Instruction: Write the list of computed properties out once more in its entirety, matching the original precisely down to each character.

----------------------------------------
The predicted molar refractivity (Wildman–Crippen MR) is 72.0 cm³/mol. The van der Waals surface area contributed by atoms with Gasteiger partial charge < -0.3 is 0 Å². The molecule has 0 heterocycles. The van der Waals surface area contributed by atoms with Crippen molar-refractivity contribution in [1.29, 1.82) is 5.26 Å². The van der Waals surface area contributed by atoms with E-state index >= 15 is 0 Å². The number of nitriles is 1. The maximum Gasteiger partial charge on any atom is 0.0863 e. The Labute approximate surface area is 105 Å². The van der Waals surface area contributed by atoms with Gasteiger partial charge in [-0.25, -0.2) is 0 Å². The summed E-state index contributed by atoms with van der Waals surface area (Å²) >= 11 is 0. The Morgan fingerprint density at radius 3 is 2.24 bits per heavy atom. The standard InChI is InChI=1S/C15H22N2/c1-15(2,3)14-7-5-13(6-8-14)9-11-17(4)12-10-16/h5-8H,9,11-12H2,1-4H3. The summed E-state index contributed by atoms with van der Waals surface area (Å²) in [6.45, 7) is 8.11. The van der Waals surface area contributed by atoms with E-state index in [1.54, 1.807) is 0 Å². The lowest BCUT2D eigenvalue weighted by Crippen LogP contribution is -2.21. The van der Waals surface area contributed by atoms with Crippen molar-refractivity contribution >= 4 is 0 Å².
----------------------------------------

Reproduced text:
The predicted molar refractivity (Wildman–Crippen MR) is 72.0 cm³/mol. The van der Waals surface area contributed by atoms with Gasteiger partial charge < -0.3 is 0 Å². The molecule has 0 heterocycles. The van der Waals surface area contributed by atoms with Crippen molar-refractivity contribution in [1.29, 1.82) is 5.26 Å². The van der Waals surface area contributed by atoms with E-state index >= 15 is 0 Å². The number of nitriles is 1. The maximum Gasteiger partial charge on any atom is 0.0863 e. The Labute approximate surface area is 105 Å². The van der Waals surface area contributed by atoms with Gasteiger partial charge in [-0.25, -0.2) is 0 Å². The summed E-state index contributed by atoms with van der Waals surface area (Å²) >= 11 is 0. The Morgan fingerprint density at radius 3 is 2.24 bits per heavy atom. The standard InChI is InChI=1S/C15H22N2/c1-15(2,3)14-7-5-13(6-8-14)9-11-17(4)12-10-16/h5-8H,9,11-12H2,1-4H3. The summed E-state index contributed by atoms with van der Waals surface area (Å²) in [6.45, 7) is 8.11. The van der Waals surface area contributed by atoms with E-state index in [1.54, 1.807) is 0 Å². The lowest BCUT2D eigenvalue weighted by Crippen LogP contribution is -2.21. The van der Waals surface area contributed by atoms with Crippen molar-refractivity contribution >= 4 is 0 Å².